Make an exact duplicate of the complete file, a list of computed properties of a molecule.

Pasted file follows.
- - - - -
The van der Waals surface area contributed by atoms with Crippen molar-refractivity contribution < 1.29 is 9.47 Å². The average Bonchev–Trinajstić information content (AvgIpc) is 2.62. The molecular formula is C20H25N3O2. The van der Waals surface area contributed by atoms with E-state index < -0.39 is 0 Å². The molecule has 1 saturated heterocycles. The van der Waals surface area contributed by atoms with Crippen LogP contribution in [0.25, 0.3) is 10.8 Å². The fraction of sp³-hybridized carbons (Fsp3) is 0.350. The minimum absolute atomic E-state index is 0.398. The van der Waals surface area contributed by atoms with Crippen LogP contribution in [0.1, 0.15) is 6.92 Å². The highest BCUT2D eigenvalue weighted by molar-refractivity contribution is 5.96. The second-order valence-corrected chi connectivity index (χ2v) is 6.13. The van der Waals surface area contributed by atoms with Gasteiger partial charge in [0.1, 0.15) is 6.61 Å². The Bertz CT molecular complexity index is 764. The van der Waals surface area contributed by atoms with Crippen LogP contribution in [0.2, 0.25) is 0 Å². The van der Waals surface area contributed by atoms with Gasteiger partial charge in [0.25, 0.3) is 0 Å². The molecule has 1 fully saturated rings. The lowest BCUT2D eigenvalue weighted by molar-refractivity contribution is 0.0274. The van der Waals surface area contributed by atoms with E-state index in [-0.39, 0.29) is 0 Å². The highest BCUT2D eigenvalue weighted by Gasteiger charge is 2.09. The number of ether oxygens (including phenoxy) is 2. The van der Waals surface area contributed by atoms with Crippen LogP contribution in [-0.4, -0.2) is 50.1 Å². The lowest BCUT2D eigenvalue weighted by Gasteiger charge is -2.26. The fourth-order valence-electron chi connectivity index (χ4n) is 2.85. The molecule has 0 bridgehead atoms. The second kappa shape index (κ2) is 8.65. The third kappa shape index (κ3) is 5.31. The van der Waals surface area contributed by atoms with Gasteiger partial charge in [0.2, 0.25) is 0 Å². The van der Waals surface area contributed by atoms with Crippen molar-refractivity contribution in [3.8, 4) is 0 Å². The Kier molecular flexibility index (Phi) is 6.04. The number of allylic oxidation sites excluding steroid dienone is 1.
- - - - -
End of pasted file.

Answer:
The van der Waals surface area contributed by atoms with Crippen molar-refractivity contribution < 1.29 is 9.47 Å². The average Bonchev–Trinajstić information content (AvgIpc) is 2.62. The molecular formula is C20H25N3O2. The van der Waals surface area contributed by atoms with E-state index < -0.39 is 0 Å². The molecule has 1 saturated heterocycles. The van der Waals surface area contributed by atoms with Crippen LogP contribution in [0.25, 0.3) is 10.8 Å². The fraction of sp³-hybridized carbons (Fsp3) is 0.350. The minimum absolute atomic E-state index is 0.398. The van der Waals surface area contributed by atoms with Crippen LogP contribution in [0.1, 0.15) is 6.92 Å². The highest BCUT2D eigenvalue weighted by molar-refractivity contribution is 5.96. The second-order valence-corrected chi connectivity index (χ2v) is 6.13. The van der Waals surface area contributed by atoms with Gasteiger partial charge in [0.1, 0.15) is 6.61 Å². The Bertz CT molecular complexity index is 764. The van der Waals surface area contributed by atoms with Crippen LogP contribution in [0.2, 0.25) is 0 Å². The van der Waals surface area contributed by atoms with Gasteiger partial charge in [0.25, 0.3) is 0 Å². The molecule has 1 fully saturated rings. The lowest BCUT2D eigenvalue weighted by molar-refractivity contribution is 0.0274. The van der Waals surface area contributed by atoms with E-state index in [-0.39, 0.29) is 0 Å². The highest BCUT2D eigenvalue weighted by Gasteiger charge is 2.09. The number of ether oxygens (including phenoxy) is 2. The van der Waals surface area contributed by atoms with Crippen LogP contribution in [-0.4, -0.2) is 50.1 Å². The lowest BCUT2D eigenvalue weighted by Gasteiger charge is -2.26. The fourth-order valence-electron chi connectivity index (χ4n) is 2.85. The molecule has 0 bridgehead atoms. The second kappa shape index (κ2) is 8.65. The third kappa shape index (κ3) is 5.31. The van der Waals surface area contributed by atoms with Gasteiger partial charge in [0.2, 0.25) is 0 Å². The van der Waals surface area contributed by atoms with Crippen molar-refractivity contribution in [3.8, 4) is 0 Å². The Kier molecular flexibility index (Phi) is 6.04. The number of allylic oxidation sites excluding steroid dienone is 1.